Opinion: The Nuances of Crop Nutrition

There are some persistent misunderstandings when it comes to plant nutrition that hinder the development of maximizing the utility of this most central agri-input. It is very important to understand what nutrition actually accomplishes. But it is equally important to understand what nutrition is not doing.

Fertilizers cannot, in and of themselves, achieve anything in the crop.


Every process and structure that is generated by the crop is due to the amazing mechanics, structure, and program code (DNA) within each plant. Nothing else can achieve growth, fruiting, and yield.

However, these mechanics are in demand of resources to fulfill their functions. And that is where nutrients enter the picture.
To a large degree the misunderstandings derive from the fact that nutrients often are coupled with properties in the plant, which by the way, is correct to a large degree.

However, the problem with this approach is that it is easy to miss the most elementary function of plant nutrients — that they are building blocks in the plants. If this isn’t clear, all communication on plant nutrition will be misunderstood.

The most central building blocks in plants are the carbon compounds obtained from the atmospheric CO2 through photosynthesis. The nutrients, in contrast, are specialized building blocks with properties that enable the different functions in the plant.

The analogy of building a house is useful here. The carbon can be likened to bricks, while the nutrients can be likened to special components, such as pillars, roof beams, and mortar, etc.

Furthermore, it is not so relevant from a fertilizer manufacturer’s, distributor’s or even a grower’s perspective exactly what function an individual nutrient fulfills. It is more about the net effects on yield and quality and what consequences there might be in case of a deficient supply of fertilizers.

That is why I find it odd when fertilizer distributors market their products based on what this or that nutrient will accomplish, as if the crop then suddenly will be able to perform something entirely different due to the input of a single plant nutrient.

The crops always need all essential nutrients. The purpose of the input is to ensure that the crop has everything it needs in a state of balance between all needed resources.

The following is an example of a classical misunderstanding — that nitrogen is considered to favor growth. It’s not hard to understand where the idea comes from, as nitrogen application often results in increased growth. However, nitrogen has no mysterious property that can promote growth.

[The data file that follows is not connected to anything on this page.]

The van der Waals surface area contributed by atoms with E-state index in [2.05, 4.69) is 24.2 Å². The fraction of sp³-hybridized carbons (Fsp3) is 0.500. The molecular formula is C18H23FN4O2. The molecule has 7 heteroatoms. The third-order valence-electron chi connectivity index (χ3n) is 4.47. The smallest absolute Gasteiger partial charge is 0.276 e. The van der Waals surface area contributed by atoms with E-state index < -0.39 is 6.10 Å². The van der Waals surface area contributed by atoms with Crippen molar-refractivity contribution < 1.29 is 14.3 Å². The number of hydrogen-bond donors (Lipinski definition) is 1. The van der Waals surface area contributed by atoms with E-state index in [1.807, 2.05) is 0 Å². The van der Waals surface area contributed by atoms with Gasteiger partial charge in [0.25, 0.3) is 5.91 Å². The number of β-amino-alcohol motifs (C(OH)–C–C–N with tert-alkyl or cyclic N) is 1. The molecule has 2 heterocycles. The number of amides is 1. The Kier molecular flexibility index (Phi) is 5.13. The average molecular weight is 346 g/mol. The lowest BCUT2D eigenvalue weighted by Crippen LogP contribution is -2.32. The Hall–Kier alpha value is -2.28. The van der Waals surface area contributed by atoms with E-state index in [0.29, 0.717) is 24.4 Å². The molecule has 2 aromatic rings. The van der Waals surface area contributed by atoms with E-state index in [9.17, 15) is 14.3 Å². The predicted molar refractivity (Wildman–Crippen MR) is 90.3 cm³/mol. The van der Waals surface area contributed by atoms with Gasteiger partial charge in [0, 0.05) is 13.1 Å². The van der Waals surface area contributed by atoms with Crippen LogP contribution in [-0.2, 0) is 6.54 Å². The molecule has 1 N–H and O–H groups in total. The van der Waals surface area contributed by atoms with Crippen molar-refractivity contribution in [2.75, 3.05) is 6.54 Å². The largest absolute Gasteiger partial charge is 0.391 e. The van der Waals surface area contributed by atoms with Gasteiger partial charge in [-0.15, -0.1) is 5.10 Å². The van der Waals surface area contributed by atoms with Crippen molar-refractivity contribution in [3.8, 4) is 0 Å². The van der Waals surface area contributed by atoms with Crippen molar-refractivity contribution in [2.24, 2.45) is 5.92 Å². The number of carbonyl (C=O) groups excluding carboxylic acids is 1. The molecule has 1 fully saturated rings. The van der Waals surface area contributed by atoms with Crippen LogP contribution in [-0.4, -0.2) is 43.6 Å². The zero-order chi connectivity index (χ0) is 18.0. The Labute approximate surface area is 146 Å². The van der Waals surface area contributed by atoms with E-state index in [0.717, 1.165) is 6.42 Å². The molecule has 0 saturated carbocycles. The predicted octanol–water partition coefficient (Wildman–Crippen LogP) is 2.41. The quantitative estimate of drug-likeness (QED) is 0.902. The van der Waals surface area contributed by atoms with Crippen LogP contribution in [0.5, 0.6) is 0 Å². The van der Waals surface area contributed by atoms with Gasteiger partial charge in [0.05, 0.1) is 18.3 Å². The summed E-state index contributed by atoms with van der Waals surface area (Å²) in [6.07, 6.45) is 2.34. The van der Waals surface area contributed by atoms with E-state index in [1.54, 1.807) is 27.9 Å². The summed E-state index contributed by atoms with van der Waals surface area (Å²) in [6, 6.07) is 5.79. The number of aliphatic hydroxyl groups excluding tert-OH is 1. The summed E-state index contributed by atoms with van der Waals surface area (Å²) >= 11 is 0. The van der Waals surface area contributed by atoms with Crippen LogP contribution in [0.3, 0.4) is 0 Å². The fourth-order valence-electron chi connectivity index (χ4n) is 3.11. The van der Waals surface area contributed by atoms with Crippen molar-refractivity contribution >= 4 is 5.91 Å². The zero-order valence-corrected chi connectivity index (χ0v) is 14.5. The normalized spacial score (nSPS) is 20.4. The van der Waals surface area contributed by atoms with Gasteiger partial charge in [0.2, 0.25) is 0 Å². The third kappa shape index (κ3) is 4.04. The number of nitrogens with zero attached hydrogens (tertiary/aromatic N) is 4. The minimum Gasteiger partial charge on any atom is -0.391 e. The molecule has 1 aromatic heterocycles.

No, the question is whether the demand for nitrogen is saturated or not. If not, additional supply can be used for growth. But if the demand is saturated, it doesn’t matter how much is added; it cannot increase growth. This is true for all nutrients. It does not only apply to nitrogen.

Now, we need to clarify one thing: It does not follow from the above rationale that we cannot affect or manipulate the performance of the crop. We can! And actually even more so than what was generally understood.

The principle of demand and saturation of a nutrient regulates not only growth but all processes in the plant. Therefore, nutrition is about supplying according to the demand of the crop.

But it’s also about tweaking the balance of all the resources made available to the crop in the direction of the production goal. It is important to understand that we are working with a trade-off mechanism; when we favor a specific trait, it will be at the expense of another.

Manufacturers and distributors should point to the value of providing high-quality fertilizers that enable great nutrient status in the crops and the benefits of products that can either meet the need for specific nutrients or tilt the balance to favor the sought-after results.

If distributors educate growers in these benefits, and knowledge spreading can serve as the basis for marketing, fertilizer expertise becomes a very powerful tool for promoting plant nutrient products. Real knowledge that is empirically verified not only creates trust but also delivers value to the customer from the first interaction, which is the foundation of all good long-term business relations.

So, even though I have made it clear that we can’t have an over-reliance on what an individual nutrient can accomplish, what I have shared is really good news, as it can serve as a basis for setting the right expectations. Such expectations are not only more accurate than those based on what a certain nutrient will do in the crop; they are actually more likely to create a higher ROI as they pave the way for a more correct and precise use.